Another deterrent for private investment in R&D is the high initial cost of new technologies, particularly renewables. Once technologies are commercially available, their costs naturally decrease because of what we learn and experience from their application. Private firms understand this phenomenon, and often initially sell products for less than production costs because they know they will make profit after costs are driven down. However, it is difficult to recover costs for some technologies, including renewables. Nations that have overcome this dilemma have used public financial support to account for the initial costs. Denmark implemented policies such as subsidies and feed-in tariffs that account for their successful wind industry, now dominating 50% of the world market.
Current R&D spending patterns
The IEA reports that overall energy R&D has declined in the past several decades. See Graph 3. In industrialized countries, reported public funding has fallen from $15 billion in 1908 to $7 billion in 2000. Eighty percent of expenditures in 2000 were by Japan and the US; 47% of this was for nuclear energy, 18% for energy efficiency, 8% for renewables and 6% for fossil fuels.
Although this information is disappointing, actual technological improvements for renewables has been tremendous in the same time frame. The IEA held a workshop on the needs for renewables and concluded that great strides in R&D have enhanced the industry recently. They determined the future to be bright for the industry. They also outlined what technological improvements are needed for each renewable resource. Click on the links below for more detailed information.
Developing nations must dedicate public funds to renewable R&D because technologies most adaptable to their communities (e.g., decentralized rural electrification) tend to be under-funded in industrialized nations. Many times developing nations also need a smaller production scale or have different operating environments that those in which the technologies were developed, in industrialized nations.
Another way to bring advanced technology to developing nations is through the "leapfrogging". Leapfrogging is the process of bringing modern, cleaner and more efficient technology to a place where they have dated or little energy infrastructure. This allows them to skip over the interim technologies that industrialized countries used. A common example is bringing cell phones to areas that do not have phones, rather than building the entire infrastructure for land lines and then later bringing in cellular service.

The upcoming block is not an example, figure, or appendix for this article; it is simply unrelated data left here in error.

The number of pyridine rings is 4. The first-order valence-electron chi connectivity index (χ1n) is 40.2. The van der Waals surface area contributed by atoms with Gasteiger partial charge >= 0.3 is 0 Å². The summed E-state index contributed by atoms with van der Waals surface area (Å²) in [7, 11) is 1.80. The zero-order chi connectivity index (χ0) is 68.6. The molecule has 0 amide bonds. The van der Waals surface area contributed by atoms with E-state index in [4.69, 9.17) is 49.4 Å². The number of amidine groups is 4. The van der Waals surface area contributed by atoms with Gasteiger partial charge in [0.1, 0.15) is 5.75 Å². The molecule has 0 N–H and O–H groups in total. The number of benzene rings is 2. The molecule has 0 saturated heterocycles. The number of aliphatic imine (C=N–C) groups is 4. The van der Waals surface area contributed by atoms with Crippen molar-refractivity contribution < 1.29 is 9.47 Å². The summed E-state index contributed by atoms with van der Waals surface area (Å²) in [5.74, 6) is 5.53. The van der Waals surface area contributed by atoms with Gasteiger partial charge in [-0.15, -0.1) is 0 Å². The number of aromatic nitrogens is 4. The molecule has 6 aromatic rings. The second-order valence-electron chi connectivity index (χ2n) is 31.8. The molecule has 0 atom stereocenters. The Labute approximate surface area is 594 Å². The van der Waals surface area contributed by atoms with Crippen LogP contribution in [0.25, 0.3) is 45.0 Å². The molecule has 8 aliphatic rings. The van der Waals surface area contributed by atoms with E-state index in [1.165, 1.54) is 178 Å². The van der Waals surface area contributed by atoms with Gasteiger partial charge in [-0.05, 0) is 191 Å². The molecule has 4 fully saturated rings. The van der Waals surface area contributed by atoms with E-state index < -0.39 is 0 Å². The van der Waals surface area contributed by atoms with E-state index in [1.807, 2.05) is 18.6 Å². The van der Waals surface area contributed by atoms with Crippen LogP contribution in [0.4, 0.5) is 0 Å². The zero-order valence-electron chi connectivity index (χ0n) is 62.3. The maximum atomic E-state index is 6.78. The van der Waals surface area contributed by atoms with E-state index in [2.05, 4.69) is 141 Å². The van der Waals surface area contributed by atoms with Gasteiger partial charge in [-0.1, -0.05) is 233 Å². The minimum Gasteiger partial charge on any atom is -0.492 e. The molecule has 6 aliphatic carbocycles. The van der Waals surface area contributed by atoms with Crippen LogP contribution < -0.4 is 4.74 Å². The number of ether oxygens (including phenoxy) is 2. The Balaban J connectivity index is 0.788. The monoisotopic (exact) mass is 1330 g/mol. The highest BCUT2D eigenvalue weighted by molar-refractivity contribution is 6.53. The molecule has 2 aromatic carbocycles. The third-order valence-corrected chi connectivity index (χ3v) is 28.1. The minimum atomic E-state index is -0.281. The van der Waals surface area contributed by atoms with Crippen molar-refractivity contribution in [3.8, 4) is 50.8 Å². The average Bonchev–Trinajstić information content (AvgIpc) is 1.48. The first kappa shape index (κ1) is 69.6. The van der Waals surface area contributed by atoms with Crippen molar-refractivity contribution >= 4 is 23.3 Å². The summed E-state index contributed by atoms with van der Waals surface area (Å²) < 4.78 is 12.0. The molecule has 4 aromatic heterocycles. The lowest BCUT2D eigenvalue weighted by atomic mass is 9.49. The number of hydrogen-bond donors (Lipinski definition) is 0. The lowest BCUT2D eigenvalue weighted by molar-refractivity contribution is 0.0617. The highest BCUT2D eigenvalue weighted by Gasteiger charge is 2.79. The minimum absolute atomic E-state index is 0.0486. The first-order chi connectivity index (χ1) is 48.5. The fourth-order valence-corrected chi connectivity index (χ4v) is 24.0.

It is essential to fund capacity development to ensure the energy technology will be used effectively and maintained properly. Merely funding technological advancement or leapfrogging is not sufficient if the people can not use, repair and maintain the new equipment.
Cooperation between developing and industrialized nations is important for creating a sustainable energy system in the developing world. Some drivers to increase cooperation include joint ventures, licensing, or local subsidiaries, and others. South-South energy technology transfer is another great option for finding solutions to common challenges. Bilateral aid, multilateral programs and increased access to global capital markets enhance a developing country's ability to have joint energy R&D, to share information on clean energy policies and programs and to trade the technologies among one another.
Nearly all policy tools described on GENI's policy driver pages can be used to stimulate R&D because the incentive for investment is determined by a competitive energy market, and nearly all policy options are geared toward this end. Targets, subsidies, taxes and feed-in tariffs all help equalize the costs of renewables to fossil fuels and increase market share, making the industry more competitive. However, to direct resources to R&D specifically, a nation can
Resources:Need for Renewables, International Energy Agency
Energy for Sustainable Development, A Policy Agenda (pertinent information in Chapter 5), UNDP
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